For Robert Thompson, being a professor at Syracuse University means teaching, researching. and averaging 30 interviews per week with reporters.
For John Allen Williams, the scholar's life means keeping a jacket and tie in his Loyola University Chicago office at all times, just in case television news crews need a quick quote.
Such is the life for scholars in today's competitive environment among colleges and universities. As schools vie to attract top students, top faculty, and top-dollar gifts, they count on their bookish professors to leave the library and enter the studio, where their insights on the day's news might help put their institutions on the map.
"It lends a certain credibility when they see you on television," says Mr. Williams, an expert in military affairs. "It may boost student enrollment in my courses."
For schools aspiring to enhance their reputations, the task of positioning faculty for a "media hit" has become big business. To get their professors into reporters' Palm Pilots, 624 colleges and universities pay between $500 and $900 each per year to be listed with ProfNet, a private database. Some go further by paying thousands to private firms whose sole mission is to get professors quoted in the press.
Spokespeople in higher education tend to agree that the time, effort, and money they invest to get professors quoted in news stories are priceless.
Readers and viewers "must be thinking, 'Those folks at SLU must know their stuff, otherwise those folks at major media outlets wouldn't be calling them,' " says Clayton Berry, spokesman for St. Louis University, which has doubled its number of citations in the media over the past two years. "It places us among those other elite institutions to be quoted in an article along with the Brookings Institution and others with international reputations."
Not everyone is convinced that the costs, in terms of dollars and professors' time, are worth it. Too many schools wantonly pursue wide media exposure when they'd be better off targeting a particular regional audience, says John Ross, a Virginia media- strategy consultant for institutions of higher education.
"More and more schools are seeing that the national coverage is not really a panacea," says Mr. Ross. "We get these national clips and send them to the board of trustees and they say, 'That's great.' But so what? Where does it get you? Money is tight, so you really need a measurable payoff.... Is it worth spending $20,000 or $40,000 for those occasional mentions in The New York Times? In most cases, I doubt it."
Despite doubts, however, schools across the board are gearing up to maximize their experts' exposure. Ohio University recently purchased a satellite truck in part so professors can do live television interviews on site within minutes of a request. Loyola Marymount University launched a presidential election 2004 website this year to steer press coverage toward its political scientists. And Syracuse University, where Mr. Thompson directs the Center for the Study of Popular Television, will this fall begin training faculty members on how to interview effectively with the media.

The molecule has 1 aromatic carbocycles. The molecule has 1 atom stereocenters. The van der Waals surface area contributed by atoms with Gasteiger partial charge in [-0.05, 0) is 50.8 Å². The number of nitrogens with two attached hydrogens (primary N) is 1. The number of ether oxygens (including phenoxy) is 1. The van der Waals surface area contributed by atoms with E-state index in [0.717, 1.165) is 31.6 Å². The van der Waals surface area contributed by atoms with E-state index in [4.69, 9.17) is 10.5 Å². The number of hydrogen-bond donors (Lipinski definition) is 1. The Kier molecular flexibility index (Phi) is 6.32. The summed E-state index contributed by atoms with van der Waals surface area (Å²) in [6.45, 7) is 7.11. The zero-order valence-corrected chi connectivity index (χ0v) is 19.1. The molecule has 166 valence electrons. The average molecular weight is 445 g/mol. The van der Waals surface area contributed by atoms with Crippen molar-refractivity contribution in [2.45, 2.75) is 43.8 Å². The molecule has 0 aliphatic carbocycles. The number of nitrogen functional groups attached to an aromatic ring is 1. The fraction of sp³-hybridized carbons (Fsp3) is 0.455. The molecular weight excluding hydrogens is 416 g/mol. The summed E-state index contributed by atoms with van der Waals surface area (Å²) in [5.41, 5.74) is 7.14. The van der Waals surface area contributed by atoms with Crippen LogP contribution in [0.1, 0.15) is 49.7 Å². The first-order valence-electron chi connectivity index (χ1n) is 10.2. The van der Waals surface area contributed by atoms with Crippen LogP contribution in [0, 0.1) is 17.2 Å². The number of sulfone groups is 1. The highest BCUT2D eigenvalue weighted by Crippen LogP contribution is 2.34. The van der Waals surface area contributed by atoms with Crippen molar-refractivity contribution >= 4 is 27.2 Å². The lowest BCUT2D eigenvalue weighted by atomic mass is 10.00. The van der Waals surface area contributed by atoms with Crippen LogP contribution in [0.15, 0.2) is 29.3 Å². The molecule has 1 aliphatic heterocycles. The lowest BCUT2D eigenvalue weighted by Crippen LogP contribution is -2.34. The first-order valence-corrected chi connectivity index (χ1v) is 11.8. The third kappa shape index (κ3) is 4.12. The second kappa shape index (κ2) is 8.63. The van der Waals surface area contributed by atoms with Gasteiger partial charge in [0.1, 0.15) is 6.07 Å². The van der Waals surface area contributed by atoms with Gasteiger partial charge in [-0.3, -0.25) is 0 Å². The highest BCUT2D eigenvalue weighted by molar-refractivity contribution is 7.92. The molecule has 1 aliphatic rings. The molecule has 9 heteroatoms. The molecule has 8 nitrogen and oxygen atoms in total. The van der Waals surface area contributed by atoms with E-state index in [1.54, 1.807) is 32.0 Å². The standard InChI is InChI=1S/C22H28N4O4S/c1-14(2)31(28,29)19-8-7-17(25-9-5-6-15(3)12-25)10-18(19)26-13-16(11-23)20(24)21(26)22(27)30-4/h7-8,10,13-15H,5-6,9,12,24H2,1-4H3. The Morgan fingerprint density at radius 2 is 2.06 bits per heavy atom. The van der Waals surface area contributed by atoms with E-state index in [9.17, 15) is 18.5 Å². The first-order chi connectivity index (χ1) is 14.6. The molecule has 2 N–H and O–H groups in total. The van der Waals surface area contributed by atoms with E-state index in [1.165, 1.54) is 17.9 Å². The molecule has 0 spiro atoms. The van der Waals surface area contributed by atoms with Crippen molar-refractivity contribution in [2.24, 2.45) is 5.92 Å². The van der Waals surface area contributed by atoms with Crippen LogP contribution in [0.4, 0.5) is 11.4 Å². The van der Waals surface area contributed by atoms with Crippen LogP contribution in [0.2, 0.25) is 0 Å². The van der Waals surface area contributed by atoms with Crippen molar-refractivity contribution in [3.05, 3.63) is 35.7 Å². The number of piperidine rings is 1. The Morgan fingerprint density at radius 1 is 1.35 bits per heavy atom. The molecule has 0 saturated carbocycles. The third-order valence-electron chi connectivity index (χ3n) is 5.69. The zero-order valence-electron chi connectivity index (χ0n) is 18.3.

For scholars, press interviews can bring fringe benefits or advance a career. Although news clips never substitute for publishing in scholarly journals, they can help the teaching reputation of a tenure-seeking professor who consistently attracts students drawn to a celebrity. Beyond that, Williams says, comes the satisfaction of knowing, "I can reach a million people, and I love that." He admits, "There's maybe an ego satisfaction involved."
Yet just as administrations must evaluate the costs of courting coverage, so also must professors. A scholar who knows he or she will be on TV one night, Williams says, might spend an entire afternoon preparing at the expense of more scholarly endeavors.
Or, as Prof. Stephen Kent of the University of Alberta points out, a few comments in the press can create long-term trouble with colleagues.
What's more, professors who comment on controversial local issues involving their universities can find themselves at odds with the very administrations that encouraged them to do interviews. To mitigate this problem, some institutions have instructed scholars to limit their comments to their areas of expertise, but those policies are producing protest.
"As a faculty member, you're an officer of the institution. You're not just an assembly-line worker," says Jonathan Knight, director of the American Association of University Professors' program in academic freedom and tenure. "An effort to stop faculty members from commenting on issues of concern to their communities would be a direct assault on academic freedom."
With all the pitfalls and distractions in mind, some professors ask university officials to keep reporters away. Some, Williams says, are inherently wary that speaking in sound bites might oversimplify what their research shows.
But over time, that wariness is fading, as professors become willing to be part of the institutional marketing machine - and maybe gain a little fame in the process.
"There was a greater sense 30 years ago that academic institutions were so very different from business enterprises," says John Lippencott, interim president of the Council for Advancement and Support of Education. "Now there's more understanding that everybody at the institutions plays a role in presenting the school to students, parents, and the public."